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Astrogeology is like the Earth sciences, but for other bodies in our solar system. The field is sometimes called planetary geology, exogeology, or xenogeology. There is far less data available for the scientific study of other planets as there is for Earth, but that doesn't stop scientists from trying to make inferences about them.
The field astrogeology has specific names for the study of each body in the solar system: Heliology for the study of the Sun, hermeology for Mercury, cytherology for Venus, selenology for the Moon, areology for Mars, zenology for Jupiter, kronology for Saturn, uranology for Uranus, poseidology for Neptune and hedeology for Pluto. Astrogeology also encompasses the study of comets and asteroids. The creation of the field is usually attributed to Eugene Shoemaker, a prominent astronomer and geologist. Some astrogeology studies receive funding from the U.S. Geological Survey and space-related groups such as NASA. The Astrogeology Research Program was founded in 1961 as a subgroup of the U.S. Geological Survey, with Eugene Shoemaker acting as its first director.
Every body in the solar system has scientifically interesting geological features which have been uncovered over the years through observation by telescope and data returned by space probes. For example, pockets of frozen ice have been discovered on permanently shaded craters on the extremely hot planet of Mercury. Mercury's core underwent a phase of rapid cooling billions of years ago, causing the crust to become wrinkled. These wrinkles are called scarps. Because of its proximity to the Sun, Mercury has the biggest tidal bulges, physical distortions caused by the Sun, of all planets in the solar system.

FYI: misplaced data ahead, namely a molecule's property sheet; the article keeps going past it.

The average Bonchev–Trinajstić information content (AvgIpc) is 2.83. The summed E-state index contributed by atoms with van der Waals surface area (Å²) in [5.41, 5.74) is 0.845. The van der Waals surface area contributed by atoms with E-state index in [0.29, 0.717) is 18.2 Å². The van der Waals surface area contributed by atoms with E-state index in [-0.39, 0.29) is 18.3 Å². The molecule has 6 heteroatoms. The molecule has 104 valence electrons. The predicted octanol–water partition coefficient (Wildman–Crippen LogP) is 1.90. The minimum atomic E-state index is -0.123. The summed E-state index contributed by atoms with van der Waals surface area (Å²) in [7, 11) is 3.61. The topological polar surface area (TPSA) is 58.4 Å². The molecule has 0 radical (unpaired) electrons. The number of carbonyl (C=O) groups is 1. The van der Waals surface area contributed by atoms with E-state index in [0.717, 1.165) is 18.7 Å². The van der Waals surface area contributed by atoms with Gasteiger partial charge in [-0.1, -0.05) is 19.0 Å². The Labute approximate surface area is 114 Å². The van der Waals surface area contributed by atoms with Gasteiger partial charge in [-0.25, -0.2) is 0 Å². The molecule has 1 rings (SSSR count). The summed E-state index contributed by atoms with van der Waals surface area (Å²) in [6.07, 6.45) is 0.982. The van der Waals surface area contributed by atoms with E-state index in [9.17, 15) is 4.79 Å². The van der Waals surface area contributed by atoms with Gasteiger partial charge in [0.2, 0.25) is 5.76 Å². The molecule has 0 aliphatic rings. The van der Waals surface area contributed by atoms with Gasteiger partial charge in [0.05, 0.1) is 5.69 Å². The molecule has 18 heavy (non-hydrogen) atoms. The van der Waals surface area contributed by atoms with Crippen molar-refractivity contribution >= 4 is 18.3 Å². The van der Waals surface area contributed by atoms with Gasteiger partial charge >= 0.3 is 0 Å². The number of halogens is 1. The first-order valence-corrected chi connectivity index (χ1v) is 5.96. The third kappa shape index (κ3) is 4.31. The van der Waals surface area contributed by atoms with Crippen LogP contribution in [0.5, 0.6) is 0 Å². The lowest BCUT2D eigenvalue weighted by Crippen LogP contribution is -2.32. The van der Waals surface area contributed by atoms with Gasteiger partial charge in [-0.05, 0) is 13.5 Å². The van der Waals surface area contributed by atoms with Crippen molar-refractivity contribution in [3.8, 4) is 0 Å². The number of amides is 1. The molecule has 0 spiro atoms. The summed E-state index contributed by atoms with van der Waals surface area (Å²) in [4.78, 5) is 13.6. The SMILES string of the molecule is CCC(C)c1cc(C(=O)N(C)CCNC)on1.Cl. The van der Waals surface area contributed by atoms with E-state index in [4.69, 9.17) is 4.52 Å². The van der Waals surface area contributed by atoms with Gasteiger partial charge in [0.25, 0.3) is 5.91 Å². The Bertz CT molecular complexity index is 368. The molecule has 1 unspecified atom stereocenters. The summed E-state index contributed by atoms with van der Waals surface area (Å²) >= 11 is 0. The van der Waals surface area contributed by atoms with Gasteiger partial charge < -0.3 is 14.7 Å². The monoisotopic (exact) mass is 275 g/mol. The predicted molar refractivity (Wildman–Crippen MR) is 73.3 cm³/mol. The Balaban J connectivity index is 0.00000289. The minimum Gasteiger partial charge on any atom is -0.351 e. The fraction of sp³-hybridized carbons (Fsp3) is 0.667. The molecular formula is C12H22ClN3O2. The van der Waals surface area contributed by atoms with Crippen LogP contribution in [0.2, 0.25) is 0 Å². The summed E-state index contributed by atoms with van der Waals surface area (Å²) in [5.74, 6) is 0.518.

Ninety percent of Venus's surface is covered in basaltic lava, a testament to its heavy volcanic past. The planet possesses two highlands, similar to continents, with mountains taller than Mt. Everest.
Mars, one of the planets which most consumes the public imagination, is given its distinct red color by the abundance of iron oxide on its surface. Olympus Mons, at 27 km (16.8 miles) tall, it the tallest known mountain in the entire solar system. Mars is known to have once had water on its surface, displaying a number of channels and large frozen ice caps.
The three paragraphs above are but a tiny slice of the sum of astrogeological knowledge our scientists are aware of. Scientists continue to discover additional geological features on each planet all the time, and the field has much growth ahead of it, as we continue to explore the astral bodies immediately around us. Astrogeology can be viewed as the parent science of the Earth sciences.
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